A pre-trained BERT for Korean medical natural language processing

Through NLP experiments, we evaluated the language understanding capability of KM-BERT and compared its performance with that of other language models. The M-BERT and KR-BERT models were considered as baseline models in the experiments.

Experiments

We performed pre-training, two types of intrinsic evaluation, and two types of extrinsic evaluation. The Korean medical corpus was used for pre-training; the corpus was randomly split into a training set of 90% and a validation set of 10%. The model was trained on the training set and its performance was measured using a validation set.

Additionally, we collected an external dataset to intrinsically evaluate the models. The dataset comprised three sets of 294 sentence pairs, with the next sentence relationship. Sentence pair examples in each set were extracted from medical textbooks, health information news, and medical research articles after manual inspection for errors, such as encoding failures. We selected informative sentences by manual investigation to exclude meaningless sentences, such as sentences that were extremely short and only human names. However, there was no overlap between the Korean medical corpus and the external dataset. The medical textbooks used in the external dataset were not from the two mentioned publishers. In addition, we only considered health information news uploaded in January and February 2021 and medical research articles published in 2009.

Finally, we acquired the Korean medical semantic textual similarity (MedSTS) dataset, where each sentence was translated from the original MedSTS, which consisted of 3121 English sentence pairs and a corresponding similarity score of 0–518. First, we translated each English sentence in the MedSTS dataset into Korean using the Python library of Google Machine Translation. We manually reviewed each translation result and refined the mistranslation and low-quality translation results. During this process, the similarity scores for each sentence pair did not change. We used 2393 sentence pairs for the training set and 728 for the test set19,20. We also acquired the Korean medical named entity recognition (NER) dataset consisting of 2189 Korean medical sentences with tagged clinical terminology21. We used 5-fold cross validation to evaluate the medical tagging performance of each model. Table 1 shows an overview of the evaluation and datasets used.

Table 1 Description for datasets used in evaluations.

All the experiments were performed on an Ubuntu 18.04.2 LTS server with two Intel (R) Xeon (R) Silver 4210R CPU 2.40 GHz, 256 GB RAM, and dual GPUs of RTX 3090.

Pre-training

The collected Korean medical corpus was used for the pre-training of BERT for the MLM and NSP tasks. The MLM task aims to predict an appropriate token label for each masked token, and the NSP task performs classification using two labels (IsNext or NotNext). Each task follows a supervised mechanism during the learning process. However, the required data can be constructed from an unlabeled corpus by randomly joining two sentences and masking the token. Half of the sentence pairs were replaced with two irrelevant sentences. In other words, the ratio of IsNext to NotNext labels was one-to-one for the NSP task. Next, the sentences were tokenized into tokens, and each token was randomly masked for the MLM task. Therefore, we built a six-million sentence pair dataset for pre-training based on the Korean medical corpus.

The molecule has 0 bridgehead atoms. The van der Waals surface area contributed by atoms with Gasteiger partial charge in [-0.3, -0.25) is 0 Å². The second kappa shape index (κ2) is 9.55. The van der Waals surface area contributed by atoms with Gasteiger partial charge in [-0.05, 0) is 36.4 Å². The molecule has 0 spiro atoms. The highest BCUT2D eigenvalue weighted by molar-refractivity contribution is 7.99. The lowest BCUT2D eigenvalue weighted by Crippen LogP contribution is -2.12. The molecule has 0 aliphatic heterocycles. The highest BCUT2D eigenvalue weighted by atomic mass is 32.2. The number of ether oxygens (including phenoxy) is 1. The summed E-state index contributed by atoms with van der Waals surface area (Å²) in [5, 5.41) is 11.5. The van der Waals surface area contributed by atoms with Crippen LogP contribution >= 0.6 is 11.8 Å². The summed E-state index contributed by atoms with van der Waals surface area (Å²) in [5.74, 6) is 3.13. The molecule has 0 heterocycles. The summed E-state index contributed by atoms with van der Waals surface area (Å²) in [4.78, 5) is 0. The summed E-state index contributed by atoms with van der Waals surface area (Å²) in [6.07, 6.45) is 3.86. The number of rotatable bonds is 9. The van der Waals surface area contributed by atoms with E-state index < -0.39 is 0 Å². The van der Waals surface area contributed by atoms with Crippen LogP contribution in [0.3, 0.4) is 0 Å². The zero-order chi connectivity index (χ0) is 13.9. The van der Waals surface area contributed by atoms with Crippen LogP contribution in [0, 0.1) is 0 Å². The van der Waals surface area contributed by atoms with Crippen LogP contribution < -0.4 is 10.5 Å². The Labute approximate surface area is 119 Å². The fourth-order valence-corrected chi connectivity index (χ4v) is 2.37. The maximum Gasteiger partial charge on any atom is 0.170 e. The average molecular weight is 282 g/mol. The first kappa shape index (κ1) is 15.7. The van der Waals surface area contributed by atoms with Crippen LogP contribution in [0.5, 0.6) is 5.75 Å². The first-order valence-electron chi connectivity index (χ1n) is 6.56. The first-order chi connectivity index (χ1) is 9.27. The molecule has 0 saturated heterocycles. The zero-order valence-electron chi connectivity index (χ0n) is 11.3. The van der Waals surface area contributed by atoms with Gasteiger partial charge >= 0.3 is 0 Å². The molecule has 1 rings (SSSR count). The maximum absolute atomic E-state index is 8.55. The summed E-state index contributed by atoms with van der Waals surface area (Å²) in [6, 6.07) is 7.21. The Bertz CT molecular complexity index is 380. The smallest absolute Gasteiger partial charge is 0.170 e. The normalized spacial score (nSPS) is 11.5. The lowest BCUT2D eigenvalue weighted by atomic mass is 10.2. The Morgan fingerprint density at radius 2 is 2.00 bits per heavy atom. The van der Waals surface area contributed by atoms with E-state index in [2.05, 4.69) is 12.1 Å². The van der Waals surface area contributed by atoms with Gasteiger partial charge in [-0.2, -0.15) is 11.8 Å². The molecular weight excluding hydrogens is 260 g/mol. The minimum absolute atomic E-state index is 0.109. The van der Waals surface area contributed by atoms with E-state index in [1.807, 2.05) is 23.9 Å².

Considering the computational specifications, we used a batch size of 32 and a maximum sentence length of 128 tokens. In addition, we used a learning rate of 1e−6.

The change in performance during the pre-training process over the epochs is depicted (Fig. 2). For comparison with the baseline language models, we measured the performance of pre-trained KR-BERT and M-BERT over the validation set. M-BERT achieved an MLM accuracy of 0.547, an NSP accuracy of 0.786, an MLM loss of 2.295, and an NSP loss of 0.479. KR-BERT achieved an MLM accuracy of 0.619, an NSP accuracy of 0.821, an MLM loss of 1.869, and an NSP loss of 0.916. KR-BERT showed slightly better performance than M-BERT, except for the NSP loss. Both KM-BERT and KM-BERT-vocab showed improved performance compared to the baseline language models. A performance gap appears even after one training epoch. This implies that training with domain-specific medical corpora enhances language understanding of medical texts.

Figure 2

Pre-training results of KM-BERT and KM-BERT-vocab for MLM and NSP tasks over epoch. Dashed line representing KR-BERT and dot-dashed line representing M-BERT denotes the performance of the final pre-trained models. (A) MLM accuracy. (B) NSP accuracy. (C) MLM loss. (D) NSP loss.

Intrinsic evaluation

Intrinsic evaluation was performed for MLM and NSP on external Korean medical text that consists of medical textbooks, health information news, and medical research articles to compare the language understanding capability of the model.

The MLM task was performed on three sets of 294 sentence pairs. In this evaluation, identical rules were used to mask the tokens. The rules contain random aspects. Thus, performance was measured using 100 repetitions of the MLM task.

The MLM accuracy of each language model for the external Korean medical corpus was evaluated through repeated experiments (Fig. 3). KM-BERT outperformed the pre-trained language models on MLM and KM-BERT-vocab, regardless of the corpus type. M-BERT exhibited the lowest performance. The performance of the four identical models can vary depending on the type of corpus used. Except for M-BERT, the overall performance of the models was higher for health information news than for other medical textbooks and medical research articles. Considering that medical textbooks and research articles are specialized and difficult to decipher, it can be inferred that these models performed better for general and popular health information news. This suggests that the development of domain-specific NLP models is necessary, highlighting the effectiveness and urgent requirements of pre-trained models (KM-BERT and KM-BERT-vocab). Furthermore, the difference in the performance on health information news between KM-BERT and KR-BERT was 0.067, whereas it was 0.119 for medical research articles.